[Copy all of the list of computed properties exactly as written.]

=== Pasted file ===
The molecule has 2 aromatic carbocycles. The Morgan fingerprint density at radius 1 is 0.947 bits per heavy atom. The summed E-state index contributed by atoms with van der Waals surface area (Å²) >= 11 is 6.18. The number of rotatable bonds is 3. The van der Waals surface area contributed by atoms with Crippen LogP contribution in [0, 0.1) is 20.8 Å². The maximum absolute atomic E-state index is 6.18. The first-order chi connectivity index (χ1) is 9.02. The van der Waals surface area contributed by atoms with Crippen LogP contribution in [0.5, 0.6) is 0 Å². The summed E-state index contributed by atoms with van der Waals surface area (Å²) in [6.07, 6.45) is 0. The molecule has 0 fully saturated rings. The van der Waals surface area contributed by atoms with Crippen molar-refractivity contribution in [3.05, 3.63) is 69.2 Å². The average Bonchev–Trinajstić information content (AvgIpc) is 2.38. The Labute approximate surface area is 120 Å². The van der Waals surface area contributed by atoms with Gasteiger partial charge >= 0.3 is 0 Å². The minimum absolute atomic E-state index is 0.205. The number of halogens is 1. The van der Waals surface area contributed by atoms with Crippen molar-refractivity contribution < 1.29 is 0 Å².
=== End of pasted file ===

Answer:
The molecule has 2 aromatic carbocycles. The Morgan fingerprint density at radius 1 is 0.947 bits per heavy atom. The summed E-state index contributed by atoms with van der Waals surface area (Å²) >= 11 is 6.18. The number of rotatable bonds is 3. The van der Waals surface area contributed by atoms with Crippen LogP contribution in [0, 0.1) is 20.8 Å². The maximum absolute atomic E-state index is 6.18. The first-order chi connectivity index (χ1) is 9.02. The van der Waals surface area contributed by atoms with Crippen LogP contribution in [0.5, 0.6) is 0 Å². The summed E-state index contributed by atoms with van der Waals surface area (Å²) in [6.07, 6.45) is 0. The molecule has 0 fully saturated rings. The van der Waals surface area contributed by atoms with Crippen molar-refractivity contribution in [3.05, 3.63) is 69.2 Å². The average Bonchev–Trinajstić information content (AvgIpc) is 2.38. The Labute approximate surface area is 120 Å². The van der Waals surface area contributed by atoms with Gasteiger partial charge >= 0.3 is 0 Å². The minimum absolute atomic E-state index is 0.205. The number of halogens is 1. The van der Waals surface area contributed by atoms with Crippen molar-refractivity contribution < 1.29 is 0 Å².